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|Title:||Reason in Action: Accountability, Rational Control, and the Voluntary in Aristotle|
|Authors:||Wolt, Daniel Mark|
|Publisher:||Princeton, NJ : Princeton University|
|Abstract:||For Aristotle, when an ordinary, adult human acts voluntarily, that agent is accountable for that action in the sense that she has the right standing to be praised if the action was good or blamed if the action was bad. The main question I am concerned with is this: what is it about the agent’s having acted voluntarily that makes that agent accountable for the resulting action? I suggest that Aristotle’s two treatments of the question, in the Nicomachean Ethics and the Eudemian Ethics, share with certain of Plato’s later dialogues one core idea that is developed and worked out in interestingly different ways: all three sets of texts agree that the fact that an adult, human agent acts voluntarily implies that that action exhibits what I shall loosely term rational control over the action -- the action is caused by the agent by means of an exercise of the capacities that adult humans have qua practically rational beings. The texts also all agree that actions that are not caused by an exercise of the agent’s rational capacities in the relevant way are not voluntary and hence the agent is not accountable for them. The texts disagree, however, both in how they understand the relevant notion of rational control and, accordingly, what actions get classed as voluntary or involuntary (or neither).|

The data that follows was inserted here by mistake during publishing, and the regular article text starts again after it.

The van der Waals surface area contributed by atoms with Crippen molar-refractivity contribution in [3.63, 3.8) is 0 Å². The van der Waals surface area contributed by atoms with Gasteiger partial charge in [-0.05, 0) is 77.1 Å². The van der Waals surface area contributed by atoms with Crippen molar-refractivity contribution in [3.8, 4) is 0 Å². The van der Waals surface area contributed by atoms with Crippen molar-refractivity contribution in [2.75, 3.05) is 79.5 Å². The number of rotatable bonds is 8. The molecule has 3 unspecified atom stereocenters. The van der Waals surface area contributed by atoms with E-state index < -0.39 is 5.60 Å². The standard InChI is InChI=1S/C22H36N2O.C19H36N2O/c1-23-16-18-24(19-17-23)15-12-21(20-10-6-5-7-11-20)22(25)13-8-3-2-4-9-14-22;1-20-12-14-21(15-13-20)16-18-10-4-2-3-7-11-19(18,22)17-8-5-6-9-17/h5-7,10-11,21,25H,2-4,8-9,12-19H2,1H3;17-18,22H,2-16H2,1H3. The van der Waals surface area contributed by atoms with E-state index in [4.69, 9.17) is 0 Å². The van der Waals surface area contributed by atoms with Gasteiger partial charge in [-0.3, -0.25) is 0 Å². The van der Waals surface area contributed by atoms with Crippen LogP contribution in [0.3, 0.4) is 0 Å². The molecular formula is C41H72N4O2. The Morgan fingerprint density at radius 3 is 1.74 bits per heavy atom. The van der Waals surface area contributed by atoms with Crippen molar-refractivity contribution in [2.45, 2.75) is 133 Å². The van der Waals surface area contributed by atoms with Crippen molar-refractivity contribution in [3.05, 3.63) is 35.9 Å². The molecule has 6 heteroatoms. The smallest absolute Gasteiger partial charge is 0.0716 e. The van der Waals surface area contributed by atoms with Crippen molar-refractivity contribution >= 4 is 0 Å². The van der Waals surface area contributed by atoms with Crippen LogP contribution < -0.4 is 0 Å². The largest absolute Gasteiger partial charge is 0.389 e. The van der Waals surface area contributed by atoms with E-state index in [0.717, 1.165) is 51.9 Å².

|Alternate format:||The Mudd Manuscript Library retains one bound copy of each dissertation. Search for these copies in the library's main catalog: catalog.princeton.edu|
|Type of Material:||Academic dissertations (Ph.D.)|
|Appears in Collections:||Philosophy|
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